## Temperature Distribution in Heat Sink

This example shows how to create a simple 3-D heat sink geometry and analyze heat transfer on the heat sink. The process has three steps.

### Create 2-D Geometry in PDE Modeler App

Create a geometry in the PDE Modeler app. First, open the PDE Modeler app with a geometry consisting of a rectangle and 12 circles.

pderect([0 0.01 0 0.008]) for i = 0.002:0.002:0.008 for j = 0.002:0.002:0.006 pdecirc(i,j,0.0005) end end

Adjust the axes limits by selecting **Options** > **Axes Limits**. Select **Auto** to use automatic scaling for both
axes.

Export the geometry description matrix, set formula, and name-space matrix into the
MATLAB^{®} workspace by selecting **Draw** > **Export Geometry Description, Set Formula, Labels**. This data lets you reconstruct the geometry in the workspace.

### Extrude 2-D Geometry into 3-D Geometry of Heat Sink

In the MATLAB Command Window, use the `decsg`

function to decompose
the exported geometry into minimal regions. Plot the result.

```
g = decsg(gd,sf,ns);
pdegplot(g,FaceLabels="on")
```

Create a 2-D geometry from the decomposed geometry matrix.

g = fegeometry(g);

Extrude the 2-D geometry along the *z*-axis by 0.0005 units.

g = extrude(g,0.0005);

Plot the extruded geometry so that you can see the face labels on the top.

```
figure
pdegplot(g,FaceLabels="on")
view([0 90])
```

Extrude the circular faces (faces with IDs from 15 to 26) along the
*z*-axis by 0.005 more units. These faces form the fins of the heat
sink.

g = extrude(g,[15:26],0.005);

Plot the geometry.

figure pdegplot(g)

### Perform Thermal Analysis

Create an `femodel`

object for transient thermal analysis and include
the geometry.

model = femodel(AnalysisType="thermalTransient", ... Geometry = g);

Assuming that the heat sink is made of copper, specify the thermal conductivity, mass density, and specific heat.

model.MaterialProperties = ... materialProperties(ThermalConductivity=400, ... MassDensity=8960, ... SpecificHeat=386);

Specify the Stefan-Boltzmann constant.

model.StefanBoltzmann = 5.670367e-8;

Apply the temperature boundary condition on the bottom surface of the heat sink, which consists of 13 faces.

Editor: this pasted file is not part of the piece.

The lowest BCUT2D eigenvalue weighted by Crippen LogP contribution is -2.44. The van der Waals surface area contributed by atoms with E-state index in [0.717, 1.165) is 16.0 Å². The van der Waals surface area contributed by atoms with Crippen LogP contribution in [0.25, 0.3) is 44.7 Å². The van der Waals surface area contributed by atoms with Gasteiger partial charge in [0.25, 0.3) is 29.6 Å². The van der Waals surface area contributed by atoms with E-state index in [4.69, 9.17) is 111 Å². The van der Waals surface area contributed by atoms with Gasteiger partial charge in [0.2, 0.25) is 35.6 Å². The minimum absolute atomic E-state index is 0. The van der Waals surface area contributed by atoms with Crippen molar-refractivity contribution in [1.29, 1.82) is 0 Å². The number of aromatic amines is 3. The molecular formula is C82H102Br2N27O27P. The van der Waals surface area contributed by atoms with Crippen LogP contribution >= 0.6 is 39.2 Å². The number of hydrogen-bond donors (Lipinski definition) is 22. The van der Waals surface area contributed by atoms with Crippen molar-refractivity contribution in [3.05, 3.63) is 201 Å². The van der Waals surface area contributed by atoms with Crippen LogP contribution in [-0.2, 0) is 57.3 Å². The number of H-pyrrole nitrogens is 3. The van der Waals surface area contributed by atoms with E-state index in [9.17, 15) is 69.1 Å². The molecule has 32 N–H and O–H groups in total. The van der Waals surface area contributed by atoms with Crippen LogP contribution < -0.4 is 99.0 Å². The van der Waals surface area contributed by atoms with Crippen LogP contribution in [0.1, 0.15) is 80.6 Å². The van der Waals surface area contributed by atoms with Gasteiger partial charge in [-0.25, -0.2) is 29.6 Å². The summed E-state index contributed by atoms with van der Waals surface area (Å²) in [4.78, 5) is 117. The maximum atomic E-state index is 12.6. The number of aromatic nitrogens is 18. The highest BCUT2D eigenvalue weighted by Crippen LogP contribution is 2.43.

model.FaceBC(1:13) = faceBC(Temperature=1000);

Specify the convection and radiation parameters on all other surfaces of the heat sink.

model.FaceLoad(14:g.NumFaces) = ... faceLoad(ConvectionCoefficient=5, ... AmbientTemperature=300, ... Emissivity=0.8);

Set the initial temperature of all the surfaces to the ambient temperature.

model.CellIC = cellIC(Temperature=300);

Generate a mesh.

model = generateMesh(model);

Solve the transient thermal problem for times between 0 and 0.0075 s with a time step of 0.0025 s.

results = solve(model,0:0.0025:0.0075);

Plot the temperature distribution for each time step.

for i = 1:length(results.SolutionTimes) figure pdeplot3D(results.Mesh,ColorMapData=results.Temperature(:,i)) title({['Time = ' num2str(results.SolutionTimes(i)) 's']}) end

You also can plot the same results by using the **Visualize PDE
Results** Live Editor task. First, create a new live script by clicking the
**New Live Script** button in the **File**
section on the **Home** tab.

On the **Live Editor** tab, select **Task** > **Visualize PDE Results**. This action inserts the task into your script.

To plot the temperature distribution for each time step, follow these steps.

In the

**Select results**section of the task, select`results`

from the drop-down list.In the

**Specify data parameters**section of the task, set**Type**to*Temperature*, and set the time steps to 1, 2, 3, and 4. These time steps correspond to the four time values that you used to solve the problem. You also can animate the solution by selecting**Animate**.